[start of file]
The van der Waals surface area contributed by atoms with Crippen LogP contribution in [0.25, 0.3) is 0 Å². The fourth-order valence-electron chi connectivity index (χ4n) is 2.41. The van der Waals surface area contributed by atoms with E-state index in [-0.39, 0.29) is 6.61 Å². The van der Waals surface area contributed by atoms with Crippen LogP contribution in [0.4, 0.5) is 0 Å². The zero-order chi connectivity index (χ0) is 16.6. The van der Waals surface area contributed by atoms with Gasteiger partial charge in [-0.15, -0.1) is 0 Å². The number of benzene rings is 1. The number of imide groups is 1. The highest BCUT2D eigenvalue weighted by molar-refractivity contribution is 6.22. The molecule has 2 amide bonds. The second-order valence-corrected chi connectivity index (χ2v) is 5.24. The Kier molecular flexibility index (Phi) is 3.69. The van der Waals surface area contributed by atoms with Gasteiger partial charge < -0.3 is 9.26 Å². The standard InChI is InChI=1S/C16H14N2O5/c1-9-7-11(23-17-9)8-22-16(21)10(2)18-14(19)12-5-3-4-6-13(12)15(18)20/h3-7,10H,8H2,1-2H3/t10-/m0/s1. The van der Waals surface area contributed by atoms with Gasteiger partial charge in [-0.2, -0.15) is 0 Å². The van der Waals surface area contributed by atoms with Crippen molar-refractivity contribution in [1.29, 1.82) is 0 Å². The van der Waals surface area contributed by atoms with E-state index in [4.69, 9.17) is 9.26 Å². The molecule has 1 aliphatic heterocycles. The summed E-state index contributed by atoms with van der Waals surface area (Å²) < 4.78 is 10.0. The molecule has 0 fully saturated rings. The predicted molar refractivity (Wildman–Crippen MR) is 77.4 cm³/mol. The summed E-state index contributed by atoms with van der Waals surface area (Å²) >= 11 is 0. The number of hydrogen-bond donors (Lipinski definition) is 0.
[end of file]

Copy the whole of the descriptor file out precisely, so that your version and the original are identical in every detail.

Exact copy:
The van der Waals surface area contributed by atoms with Crippen LogP contribution in [0.25, 0.3) is 0 Å². The fourth-order valence-electron chi connectivity index (χ4n) is 2.41. The van der Waals surface area contributed by atoms with E-state index in [-0.39, 0.29) is 6.61 Å². The van der Waals surface area contributed by atoms with Crippen LogP contribution in [0.4, 0.5) is 0 Å². The zero-order chi connectivity index (χ0) is 16.6. The van der Waals surface area contributed by atoms with Gasteiger partial charge in [-0.15, -0.1) is 0 Å². The number of benzene rings is 1. The number of imide groups is 1. The highest BCUT2D eigenvalue weighted by molar-refractivity contribution is 6.22. The molecule has 2 amide bonds. The second-order valence-corrected chi connectivity index (χ2v) is 5.24. The Kier molecular flexibility index (Phi) is 3.69. The van der Waals surface area contributed by atoms with Gasteiger partial charge < -0.3 is 9.26 Å². The standard InChI is InChI=1S/C16H14N2O5/c1-9-7-11(23-17-9)8-22-16(21)10(2)18-14(19)12-5-3-4-6-13(12)15(18)20/h3-7,10H,8H2,1-2H3/t10-/m0/s1. The van der Waals surface area contributed by atoms with Gasteiger partial charge in [-0.2, -0.15) is 0 Å². The van der Waals surface area contributed by atoms with Crippen molar-refractivity contribution in [1.29, 1.82) is 0 Å². The van der Waals surface area contributed by atoms with E-state index in [4.69, 9.17) is 9.26 Å². The molecule has 1 aliphatic heterocycles. The summed E-state index contributed by atoms with van der Waals surface area (Å²) < 4.78 is 10.0. The molecule has 0 fully saturated rings. The predicted molar refractivity (Wildman–Crippen MR) is 77.4 cm³/mol. The summed E-state index contributed by atoms with van der Waals surface area (Å²) >= 11 is 0. The number of hydrogen-bond donors (Lipinski definition) is 0.